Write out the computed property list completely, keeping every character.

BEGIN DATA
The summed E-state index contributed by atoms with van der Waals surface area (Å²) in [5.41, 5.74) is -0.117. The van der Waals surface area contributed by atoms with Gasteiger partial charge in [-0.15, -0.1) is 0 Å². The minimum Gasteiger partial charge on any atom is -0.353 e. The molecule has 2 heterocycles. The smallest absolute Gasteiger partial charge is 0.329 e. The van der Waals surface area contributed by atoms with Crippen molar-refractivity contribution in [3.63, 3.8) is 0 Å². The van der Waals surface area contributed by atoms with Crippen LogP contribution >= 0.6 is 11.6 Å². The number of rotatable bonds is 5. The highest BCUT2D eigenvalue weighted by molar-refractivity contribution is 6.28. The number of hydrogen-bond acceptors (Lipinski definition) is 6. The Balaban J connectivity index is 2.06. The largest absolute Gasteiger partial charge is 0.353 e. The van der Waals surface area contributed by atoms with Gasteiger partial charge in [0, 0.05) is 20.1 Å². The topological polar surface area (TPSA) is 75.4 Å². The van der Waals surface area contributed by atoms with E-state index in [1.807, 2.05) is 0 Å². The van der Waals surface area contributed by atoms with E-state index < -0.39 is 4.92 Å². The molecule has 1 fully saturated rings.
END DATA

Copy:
The summed E-state index contributed by atoms with van der Waals surface area (Å²) in [5.41, 5.74) is -0.117. The van der Waals surface area contributed by atoms with Gasteiger partial charge in [-0.15, -0.1) is 0 Å². The minimum Gasteiger partial charge on any atom is -0.353 e. The molecule has 2 heterocycles. The smallest absolute Gasteiger partial charge is 0.329 e. The van der Waals surface area contributed by atoms with Crippen molar-refractivity contribution in [3.63, 3.8) is 0 Å². The van der Waals surface area contributed by atoms with Crippen LogP contribution >= 0.6 is 11.6 Å². The number of rotatable bonds is 5. The highest BCUT2D eigenvalue weighted by molar-refractivity contribution is 6.28. The number of hydrogen-bond acceptors (Lipinski definition) is 6. The Balaban J connectivity index is 2.06. The largest absolute Gasteiger partial charge is 0.353 e. The van der Waals surface area contributed by atoms with Gasteiger partial charge in [0, 0.05) is 20.1 Å². The topological polar surface area (TPSA) is 75.4 Å². The van der Waals surface area contributed by atoms with E-state index in [1.807, 2.05) is 0 Å². The van der Waals surface area contributed by atoms with E-state index < -0.39 is 4.92 Å². The molecule has 1 fully saturated rings.